Portland guard Damian Lillard, right, defends Los Angeles Clippers guard Chris Paul in a preseason game Monday. Veterans Mo Williams and Earl Watson have encouraged Lillard to play a more physical style of defense this season.
Last season was a grind for Portland Trail Blazers guard Damian Lillard, who led the NBA in minutes played.
Bringing in re-enforcements for last season's rookie of the year was a top offseason priority for General Manager Neil Olshey.
As a result, Olshey brought in two veterans who will be relied upon for more than their on-court contributions.
Mo Williams, entering his 11th season, and Earl Watson, entering his 13th season, are sharing their wisdom with Lillard.
"It's his second year in the league, I was still trying to find myself," Williams said. "He's beyond where I was at year two. So, the things I've learned from guys like CP (Chris Paul), LeBron, playing with those guys, I give him tips and things that I've learned personally."
Lillard and Williams knew each other before Williams signed with the Blazers. After Lillard heard about the signing, they "started texting right away."
Watson is known around the league as a good defender, team player and leader. Sharing is wisdom is nothing new for him.
"I've always helped players everywhere I've been, especially young players," Watson said. "And over the years, the amazing coaches I've played for and the people I've been around my entire life. (I want to) teach him everything that they gave to me."
Terry Stotts said that "experience is a hard thing to quantify." Watson, Williams and forward Dorell Wright, entering his 10th season, can teach younger players because they've been through almost every situation before.
The veterans are teaching Lillard to be more physical on defense.
"They've been telling me how strong I am just from playing against me," Lillard said. "So instead of guarding people and using that strength up top, just use it lower into their legs and try to wear them down over the course of a game. Send them in the direction or what part of the floor I want them to go to."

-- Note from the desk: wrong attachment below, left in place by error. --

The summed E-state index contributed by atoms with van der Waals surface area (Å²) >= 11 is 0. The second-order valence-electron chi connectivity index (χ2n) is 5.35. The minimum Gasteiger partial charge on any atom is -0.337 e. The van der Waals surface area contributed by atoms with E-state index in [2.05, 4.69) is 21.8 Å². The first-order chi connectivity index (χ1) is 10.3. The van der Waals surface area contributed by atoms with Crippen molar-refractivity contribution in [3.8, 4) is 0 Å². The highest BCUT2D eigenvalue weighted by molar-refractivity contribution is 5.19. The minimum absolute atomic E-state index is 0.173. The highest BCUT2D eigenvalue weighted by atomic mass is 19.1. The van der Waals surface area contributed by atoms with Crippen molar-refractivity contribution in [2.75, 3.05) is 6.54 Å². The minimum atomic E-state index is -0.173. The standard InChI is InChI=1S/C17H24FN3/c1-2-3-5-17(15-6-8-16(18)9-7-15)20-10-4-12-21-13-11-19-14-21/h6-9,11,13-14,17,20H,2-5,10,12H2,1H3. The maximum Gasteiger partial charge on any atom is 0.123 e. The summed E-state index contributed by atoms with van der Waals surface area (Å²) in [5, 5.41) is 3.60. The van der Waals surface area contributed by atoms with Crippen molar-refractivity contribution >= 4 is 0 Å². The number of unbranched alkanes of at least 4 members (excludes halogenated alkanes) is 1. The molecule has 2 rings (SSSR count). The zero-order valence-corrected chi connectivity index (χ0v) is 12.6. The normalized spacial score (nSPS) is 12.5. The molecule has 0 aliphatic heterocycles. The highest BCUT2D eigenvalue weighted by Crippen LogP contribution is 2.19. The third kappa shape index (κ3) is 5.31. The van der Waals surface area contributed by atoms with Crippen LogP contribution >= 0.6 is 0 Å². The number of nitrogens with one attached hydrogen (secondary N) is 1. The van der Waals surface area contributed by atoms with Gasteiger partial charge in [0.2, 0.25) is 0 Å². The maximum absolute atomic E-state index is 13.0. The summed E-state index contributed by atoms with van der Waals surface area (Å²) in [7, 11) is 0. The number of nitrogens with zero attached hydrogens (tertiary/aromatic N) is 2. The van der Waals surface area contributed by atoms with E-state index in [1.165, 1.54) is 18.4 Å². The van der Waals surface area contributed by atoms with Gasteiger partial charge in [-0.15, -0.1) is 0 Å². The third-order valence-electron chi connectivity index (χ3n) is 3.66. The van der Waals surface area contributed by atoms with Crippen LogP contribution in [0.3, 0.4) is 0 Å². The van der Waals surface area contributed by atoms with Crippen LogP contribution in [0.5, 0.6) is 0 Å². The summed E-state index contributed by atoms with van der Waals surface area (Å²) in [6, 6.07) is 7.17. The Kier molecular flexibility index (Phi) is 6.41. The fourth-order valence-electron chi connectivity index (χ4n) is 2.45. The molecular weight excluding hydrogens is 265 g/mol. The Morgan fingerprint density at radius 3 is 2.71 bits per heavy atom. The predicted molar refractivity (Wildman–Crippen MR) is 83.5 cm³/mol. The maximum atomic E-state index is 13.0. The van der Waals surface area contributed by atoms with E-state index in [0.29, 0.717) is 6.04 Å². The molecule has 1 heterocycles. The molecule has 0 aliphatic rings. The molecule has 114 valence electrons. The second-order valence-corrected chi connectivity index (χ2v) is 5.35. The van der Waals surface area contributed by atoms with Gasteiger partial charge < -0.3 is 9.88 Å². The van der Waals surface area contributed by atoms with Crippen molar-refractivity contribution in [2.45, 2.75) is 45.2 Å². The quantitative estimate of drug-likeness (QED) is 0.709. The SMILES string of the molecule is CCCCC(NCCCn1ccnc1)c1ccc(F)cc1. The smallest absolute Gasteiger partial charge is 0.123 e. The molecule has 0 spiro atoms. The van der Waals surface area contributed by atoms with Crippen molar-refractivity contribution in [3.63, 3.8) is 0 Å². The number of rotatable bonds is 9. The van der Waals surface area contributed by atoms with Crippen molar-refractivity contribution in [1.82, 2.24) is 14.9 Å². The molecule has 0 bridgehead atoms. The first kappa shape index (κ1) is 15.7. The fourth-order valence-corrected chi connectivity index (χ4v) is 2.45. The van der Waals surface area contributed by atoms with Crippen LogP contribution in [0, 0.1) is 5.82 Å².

To establish himself physically, Lillard isn't worried if he picks up a few fouls. He got five fouls in the preseason opener against the Los Angeles Clippers, which saw him matched against Chris Paul.
"I wanted to have more of a presence defensively," Lillard said. "So a couple of times, I reached for the ball they called a foul. I put my forearm on him, they called a foul. Some of them I disagreed with. If that means I'll get a couple of fouls, so be it."
Another reinforcement for Lillard, first-round draft pick CJ McCollum, is out indefinitely after breaking his foot this week. Therefore, Watson will be on the floor more than previously expected. The Blazers will likely need him as a third point guard to play spot minutes.
Williams, dealing with a sprained ankle, is not rushing the process of getting back to full health saying that his goal is the "end game," which for the Trail Blazers is, making the playoffs. Watson says that the Trail Blazers are starting from scratch and both he and Williams stressed the importance of practice to get better.
However, Watson's wisdom provides a cold truth for the young Trail Blazers.
"In this league no one cares about your process," Watson said. "Everyone goes on the court and their job is to destroy you. So we have to keep that in mind, too, and come out and play with an edge as well."